Ohio’s uninsured population is falling quickly thanks to the growing availability of insurance coverage
The number of people without health insurance coverage in Ohio has fallen over the past year. The state is one of 15 others that have reported a decline in their uninsured population. This trend is largely due to the Affordable Care Act, which launched insurance exchanges in every state and helped make coverage more accessible to those that need it. While the federal health care reform law has its flaws, some aspects of the law have succeeded in lowering the uninsured population throughout the country.
Ohio’s uninsured rate falls to 11% in 2013, with 47,000 people obtaining insurance coverage
According to the U.S. Census Bureau, approximately 11% of Ohio’s population did not have insurance coverage last year. In 2012, 11.5% of the population did not have insurance coverage, either from an employer or through a federal insurance program. The number of people without insurance in 2013 fell by 47,000 as people began making use of the state’s health insurance exchange.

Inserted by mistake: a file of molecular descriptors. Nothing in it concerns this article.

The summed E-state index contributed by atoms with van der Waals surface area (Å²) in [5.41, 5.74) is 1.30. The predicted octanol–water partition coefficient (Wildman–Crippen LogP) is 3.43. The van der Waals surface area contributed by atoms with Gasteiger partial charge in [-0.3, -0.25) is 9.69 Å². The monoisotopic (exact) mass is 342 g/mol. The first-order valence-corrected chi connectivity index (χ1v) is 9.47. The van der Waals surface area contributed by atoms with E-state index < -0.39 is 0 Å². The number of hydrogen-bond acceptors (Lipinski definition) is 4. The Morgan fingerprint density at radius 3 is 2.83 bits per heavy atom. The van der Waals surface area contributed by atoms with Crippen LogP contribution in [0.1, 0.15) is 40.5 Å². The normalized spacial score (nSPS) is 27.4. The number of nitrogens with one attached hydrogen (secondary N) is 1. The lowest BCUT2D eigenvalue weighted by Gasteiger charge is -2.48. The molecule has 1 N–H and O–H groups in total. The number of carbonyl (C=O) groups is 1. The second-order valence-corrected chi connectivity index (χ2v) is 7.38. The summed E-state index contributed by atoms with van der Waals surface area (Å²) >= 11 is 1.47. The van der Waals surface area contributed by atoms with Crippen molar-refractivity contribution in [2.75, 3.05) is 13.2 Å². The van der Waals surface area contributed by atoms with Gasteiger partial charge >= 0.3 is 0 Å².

State’s insurance exchange and expanded Medicaid program have helped more people find coverage
The Ohio health insurance exchange has made it possible for thousands of people to receive relatively affordable coverage. Through the exchange, consumers were able to take advantage of subsidies being provided by the federal government. These subsidies have made some policies very inexpensive, allowing a wider range of people to take advantage of this coverage. State officials have also been working to expand the state’s Medicaid program so that it is more inclusive to those that need insurance coverage.
Thousands of people could lose their health insurance coverage due to information discrepancies
While the uninsured population is falling throughout the U.S., there are still problems that people face when it comes to obtaining and keeping health insurance coverage. Thousands of people stand to lose their federally subsidized health insurance due to inconsistencies in the information they provided to the government. If this information problem is not resolved by the end of the month, those with subsidized coverage could see their health insurance policies become invalid.